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Although Vikings did not have a magnetic compass, they had ruled the northern Atlantic Ocean for three centuries between about AD 900 and 1200. Their sailing success is attributed to the use of a genuine sun compass with which they could determine the geographic north direction.

When the sun was hidden by clouds or thick fog, the navigator had to determine first the position of the invisible sun...According to a famous hypothesis, Viking sailors could navigate along the latitude between Norway and Greenland by means of sky polarization in cloudy weather using a sun compass and sunstone crystals. 

Using data measured in earlier atmospheric optical and psychophysical experiments, here (in a study entitled "Success of sky-polarimetric Viking navigation: revealing the chance Viking sailors could reach Greenland from Norway") we determine the success rate of this sky-polarimetric Viking navigation.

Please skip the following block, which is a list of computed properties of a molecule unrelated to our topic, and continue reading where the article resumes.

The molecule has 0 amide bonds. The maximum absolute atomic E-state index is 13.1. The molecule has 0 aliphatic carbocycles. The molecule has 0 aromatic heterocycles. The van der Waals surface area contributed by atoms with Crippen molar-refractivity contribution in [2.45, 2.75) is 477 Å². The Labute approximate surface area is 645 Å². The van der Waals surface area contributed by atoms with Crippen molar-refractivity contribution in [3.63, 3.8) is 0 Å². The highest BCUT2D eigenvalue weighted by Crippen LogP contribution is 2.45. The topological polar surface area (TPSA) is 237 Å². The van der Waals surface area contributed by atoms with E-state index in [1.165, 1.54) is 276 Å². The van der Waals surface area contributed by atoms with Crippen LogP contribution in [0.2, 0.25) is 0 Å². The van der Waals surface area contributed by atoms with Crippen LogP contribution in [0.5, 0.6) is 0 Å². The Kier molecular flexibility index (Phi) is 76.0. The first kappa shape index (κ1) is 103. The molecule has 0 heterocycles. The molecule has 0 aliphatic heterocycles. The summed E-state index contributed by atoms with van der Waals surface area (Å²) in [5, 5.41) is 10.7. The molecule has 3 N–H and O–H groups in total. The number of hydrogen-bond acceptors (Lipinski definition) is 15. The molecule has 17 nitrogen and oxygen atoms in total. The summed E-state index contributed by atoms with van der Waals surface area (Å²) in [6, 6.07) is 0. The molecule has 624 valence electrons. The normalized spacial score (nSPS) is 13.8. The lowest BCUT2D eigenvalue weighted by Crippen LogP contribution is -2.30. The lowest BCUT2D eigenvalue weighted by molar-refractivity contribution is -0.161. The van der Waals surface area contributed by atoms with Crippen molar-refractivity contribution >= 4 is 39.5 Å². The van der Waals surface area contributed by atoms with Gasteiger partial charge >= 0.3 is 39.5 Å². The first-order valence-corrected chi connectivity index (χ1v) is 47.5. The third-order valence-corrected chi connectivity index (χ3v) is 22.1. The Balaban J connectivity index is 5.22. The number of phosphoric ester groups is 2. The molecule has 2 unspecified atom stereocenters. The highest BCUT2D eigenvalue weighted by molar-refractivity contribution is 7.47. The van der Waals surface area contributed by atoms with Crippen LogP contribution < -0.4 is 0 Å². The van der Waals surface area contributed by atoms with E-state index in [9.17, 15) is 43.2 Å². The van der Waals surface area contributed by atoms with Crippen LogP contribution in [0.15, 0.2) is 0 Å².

Simulating 1,000 voyages between Norway and Greenland with varying cloudiness at summer solstice and spring equinox, we revealed the chance with which Viking sailors could reach Greenland under the varying weather conditions of a three-week-long journey... if they analysed sky polarization with calcite, cordierite or tourmaline sunstones.

A hunk of calcite "sunstone." Photo by Arni Ein via Wikipedia

A hunk of calcite "sunstone." Photo by Arni Ein via Wikipedia

Examples of voyage routes are also presented. Our results show that the sky-polarimetric navigation is surprisingly successful on both days of the spring equinox and summer solstice even under cloudy conditions if the navigator determined the north direction periodically at least once in every 3 hours, independently of the type of sunstone used for the analysis of sky polarization. 

This explains why the Vikings could rule the Atlantic Ocean for 300 years and could reach North America without a magnetic compass. Our findings suggest that it is not only the navigation periodicity in itself that is important for higher navigation success rates, but also the distribution of times when the navigation procedure carried out is as symmetrical as possible with respect to the time point of real noon.